#AskToExpert: this month we talk about ... EXERCISE-INDUCED ASTHMA
Professor Attilio Turchetta, head of the Sports Medicine Unit of the Ospedale Pediatrico Bambino Gesù of Rome answers our questions to clarify the doubts concerning the topic of this month.
1) Q: In most centers there is no possibility to perform a complete cardio-pulmonary test to study exercise-induced symptoms and therefore the only test performed is a spirometry evaluation before and after exercise. Do you believe that this method is dangerous? How much do you think it is necessary to carry out an ECG before performing this test? Among the indirect stimulus tests, which one is considered to be the most safe from a cardiological point of view?
A: If we are talking about cardiac safety, the stress test for broncostimulation is safe. It is a sub-maximal test (the heart rate should be around 80% of the maximal theoretical for the age) and of short duration (6 minutes). The doctor is always present during the test and can stop the test at any time. Having an ECG could be useful, and if the child plays sport, he has probably done it before. So I do not think it is necessary or useful to make a safety ranking between the tests.
2) Q: Do you think it is a good practice to perform premedication with salbutamol in people who have only dyspnea and / or exercise cough, or would it be better to establish a therapy with inhaled steroids?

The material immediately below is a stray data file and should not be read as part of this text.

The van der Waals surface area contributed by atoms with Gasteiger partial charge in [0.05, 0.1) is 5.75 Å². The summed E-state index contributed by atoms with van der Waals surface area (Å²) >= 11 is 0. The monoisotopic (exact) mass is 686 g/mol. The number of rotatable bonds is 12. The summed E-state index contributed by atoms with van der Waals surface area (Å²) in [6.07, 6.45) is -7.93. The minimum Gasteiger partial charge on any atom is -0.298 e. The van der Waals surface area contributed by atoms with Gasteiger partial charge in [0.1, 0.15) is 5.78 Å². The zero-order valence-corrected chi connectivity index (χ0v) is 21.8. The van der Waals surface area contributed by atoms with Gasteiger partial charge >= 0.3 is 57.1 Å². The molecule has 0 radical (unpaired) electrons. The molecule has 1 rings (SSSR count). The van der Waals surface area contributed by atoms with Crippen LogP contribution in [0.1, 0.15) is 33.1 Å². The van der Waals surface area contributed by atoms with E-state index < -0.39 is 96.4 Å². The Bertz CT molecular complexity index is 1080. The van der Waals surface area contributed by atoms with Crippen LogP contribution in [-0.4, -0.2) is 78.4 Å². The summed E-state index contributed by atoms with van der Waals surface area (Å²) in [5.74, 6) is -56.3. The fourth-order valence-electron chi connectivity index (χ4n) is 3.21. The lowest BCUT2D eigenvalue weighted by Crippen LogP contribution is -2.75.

A: If the main or only symptom is exercise-induced asthma only premedication with salbutamol is required.
3) Q: The prevalence of asthma among the obese population is increasing. But in literature it is still necessary to clarify whether there is a real increase in prevalence of asthma or if, increasing the prevalence of obesity in the pediatric population, the rising symptoms are correlated to a poor training. How much can bronchial hyperreactivity tests help us to understand if an obese child with respiratory symptoms is really asthmatic?
A: The difference in obese children is that breathlessness is very frequent and practically never associated with coughing or wheezing, which are the main symptoms of exercise-induced asthma. If you can not make a clinical distinction (for example an obese, allergic child) a broncostimulation test will allow us to make a correct diagnosis.
4) Q: What are the signs and/or symptoms that can make us suspect a heart disease in a child who has respiratory symptoms with the exercise? Are there any anamnestic findings (time of onset, severity, repeatability ...) or clinical useful to differentiate exercise-induced asthma from other diseases?
A: Fortunately, congenital cardiac diseases now recognize a very early diagnosis, often at prenatal age. The presence of suspicious heart murmurs or poorly present femoral wrists (a complete examination before the stress test is always necessary) can guide the need to perform a cardiological study.
5) Q: What helps us to distinguish exercise.induced asthma from vocal cord dysfunction (VCD)?
A: The story of a child with excruciating strain, often accompanied by coughing leads to the dysfunction of the vocal cords already from the anamnesis. If a stress test is performed and the symptom is present, the immediate execution of a spirometry will allow to suspect the diagnosis of VCD, thanks to the particular characteristics of the inspiratory and expiratory curve.